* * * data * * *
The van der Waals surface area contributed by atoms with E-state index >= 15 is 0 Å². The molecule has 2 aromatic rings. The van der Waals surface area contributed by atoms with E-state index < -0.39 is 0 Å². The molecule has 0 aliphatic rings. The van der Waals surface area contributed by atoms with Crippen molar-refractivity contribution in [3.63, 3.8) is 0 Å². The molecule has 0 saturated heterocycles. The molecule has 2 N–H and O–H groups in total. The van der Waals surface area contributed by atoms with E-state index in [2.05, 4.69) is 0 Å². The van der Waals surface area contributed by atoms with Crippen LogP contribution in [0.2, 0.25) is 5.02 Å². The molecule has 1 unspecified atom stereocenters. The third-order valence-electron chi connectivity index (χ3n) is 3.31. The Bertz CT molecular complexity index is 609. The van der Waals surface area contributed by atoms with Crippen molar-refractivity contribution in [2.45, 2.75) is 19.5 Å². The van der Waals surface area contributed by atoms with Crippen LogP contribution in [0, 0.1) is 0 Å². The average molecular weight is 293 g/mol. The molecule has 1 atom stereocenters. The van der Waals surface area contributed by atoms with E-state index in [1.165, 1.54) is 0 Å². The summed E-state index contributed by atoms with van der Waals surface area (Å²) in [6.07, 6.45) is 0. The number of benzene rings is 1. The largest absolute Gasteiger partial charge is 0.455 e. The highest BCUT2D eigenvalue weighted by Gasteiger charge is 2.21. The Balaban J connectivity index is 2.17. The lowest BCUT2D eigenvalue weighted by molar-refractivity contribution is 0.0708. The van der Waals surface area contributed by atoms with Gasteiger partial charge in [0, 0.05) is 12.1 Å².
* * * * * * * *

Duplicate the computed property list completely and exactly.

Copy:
The van der Waals surface area contributed by atoms with E-state index >= 15 is 0 Å². The molecule has 2 aromatic rings. The van der Waals surface area contributed by atoms with E-state index < -0.39 is 0 Å². The molecule has 0 aliphatic rings. The van der Waals surface area contributed by atoms with Crippen molar-refractivity contribution in [3.63, 3.8) is 0 Å². The molecule has 0 saturated heterocycles. The molecule has 2 N–H and O–H groups in total. The van der Waals surface area contributed by atoms with E-state index in [2.05, 4.69) is 0 Å². The van der Waals surface area contributed by atoms with Crippen LogP contribution in [0.2, 0.25) is 5.02 Å². The molecule has 1 unspecified atom stereocenters. The third-order valence-electron chi connectivity index (χ3n) is 3.31. The Bertz CT molecular complexity index is 609. The van der Waals surface area contributed by atoms with Crippen molar-refractivity contribution in [2.45, 2.75) is 19.5 Å². The van der Waals surface area contributed by atoms with Crippen LogP contribution in [0, 0.1) is 0 Å². The average molecular weight is 293 g/mol. The molecule has 1 atom stereocenters. The van der Waals surface area contributed by atoms with E-state index in [1.165, 1.54) is 0 Å². The summed E-state index contributed by atoms with van der Waals surface area (Å²) in [6.07, 6.45) is 0. The number of benzene rings is 1. The largest absolute Gasteiger partial charge is 0.455 e. The highest BCUT2D eigenvalue weighted by Gasteiger charge is 2.21. The Balaban J connectivity index is 2.17. The lowest BCUT2D eigenvalue weighted by molar-refractivity contribution is 0.0708. The van der Waals surface area contributed by atoms with Gasteiger partial charge in [0, 0.05) is 12.1 Å².